Chalkboard Chats is an interview series highlighting the teaching artists who dedicate their time and expertise to ArtsConnection students.
Dani Criss is an artist whose scope is as encompassing as her mission: to bring attention to un(der)acknowledged social issues. A trained dancer and actress, there are few mediums Dani hasn’t conquered. With performance credits across the country, ArtsConnection students are particularly lucky to have her. She sits down with us to talk community, liberation and building a safe space for students and artists alike.
What’s your earliest memory of being moved by art?
I have memories of dressing up and creating characters for my family, as well as singing the theme to my favorite shows at the top of my lungs. A fond memory is seeing The Lion King on Broadway for the first time when I was 10 years-old and shedding tears, knowing what I wanted to do for the rest of my life.
What kind of music did your parents play while you were growing up… and did the apple fall far from the tree?
My family played good music, good storytelling music, music that taught me a lot about myself and my history. I still today play the classic jams that are 50 years before my time!
Describe your primary school arts education in three words.
Specials/electives, low funded, [my] favorite class.
How long have you been teaching with ArtsConnection?
What has been one of the biggest challenges?
Like all of us, the pandemic and surge of social justice made a major impact on every single move we make. Moving to the virtual platform and rapidly needing to continue life as “normal” gave a false reality to how we were living and dealing with our current state. Pushing forward and acknowledging where we are was a tough balance, personally – but even more so in the classroom, where community, liberation, and celebration through movement is at the forefront.
Any surprising rewards?
On the flip side, to see the innovation and resiliency to come from this time has been immeasurably beautiful. The dedication from teachers, staff, artists, students, and parents to ensure that arts education continues to thrive and nourish us all through this time.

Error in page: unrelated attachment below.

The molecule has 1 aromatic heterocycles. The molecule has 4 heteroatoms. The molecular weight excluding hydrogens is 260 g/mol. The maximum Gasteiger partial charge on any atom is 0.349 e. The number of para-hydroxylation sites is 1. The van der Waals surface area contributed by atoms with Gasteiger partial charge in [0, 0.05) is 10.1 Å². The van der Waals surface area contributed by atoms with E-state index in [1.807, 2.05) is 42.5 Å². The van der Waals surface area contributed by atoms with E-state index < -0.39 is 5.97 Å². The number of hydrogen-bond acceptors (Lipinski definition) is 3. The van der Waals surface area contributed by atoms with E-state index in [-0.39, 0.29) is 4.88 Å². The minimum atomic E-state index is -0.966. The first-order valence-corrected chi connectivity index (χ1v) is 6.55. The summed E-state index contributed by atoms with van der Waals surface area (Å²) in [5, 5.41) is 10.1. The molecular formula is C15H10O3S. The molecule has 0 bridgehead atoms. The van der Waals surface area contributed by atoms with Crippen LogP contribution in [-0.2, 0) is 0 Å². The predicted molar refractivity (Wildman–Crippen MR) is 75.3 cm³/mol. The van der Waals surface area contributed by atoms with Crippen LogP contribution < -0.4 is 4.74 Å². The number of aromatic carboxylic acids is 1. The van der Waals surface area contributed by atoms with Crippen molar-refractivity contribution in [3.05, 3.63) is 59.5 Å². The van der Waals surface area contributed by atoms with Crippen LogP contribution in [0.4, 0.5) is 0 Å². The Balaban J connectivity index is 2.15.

How has teaching children changed your outlook on art?
Teaching children has reminded me of the power of art and cultural lineage. I am reminded that in any [environment], I seek the creation of a collaborative and safe space for all to be taught and to be nurtured. Through our individual experiences and interests we all have something to offer to the table.
Name an artist – living or dead – you’d like to have dinner with and why.
Nina Simone, because she understood the power and the essence of obtaining the aspect of freedom; would love to know what that was like for her as I continue on my own journey and inspire others in theirs.
Time management is hard. Any tips on managing a personal artistic practice with a teaching career?
It’s helped me to be aligned in all aspects of my work. My teaching and artistic principles are the same across the board. No matter the medium of my work, the same message is being implemented, which keeps me grounded in what I stand for.
In your own words, describe why the work we do at ArtsConnection is important.
ArtsConnection is a part of the imperative and overdue work of dismantling and the rebuilding of the education structure through the arts for children and youth. I’m excited to see how this work continues to shape the way future generations are learning and valued.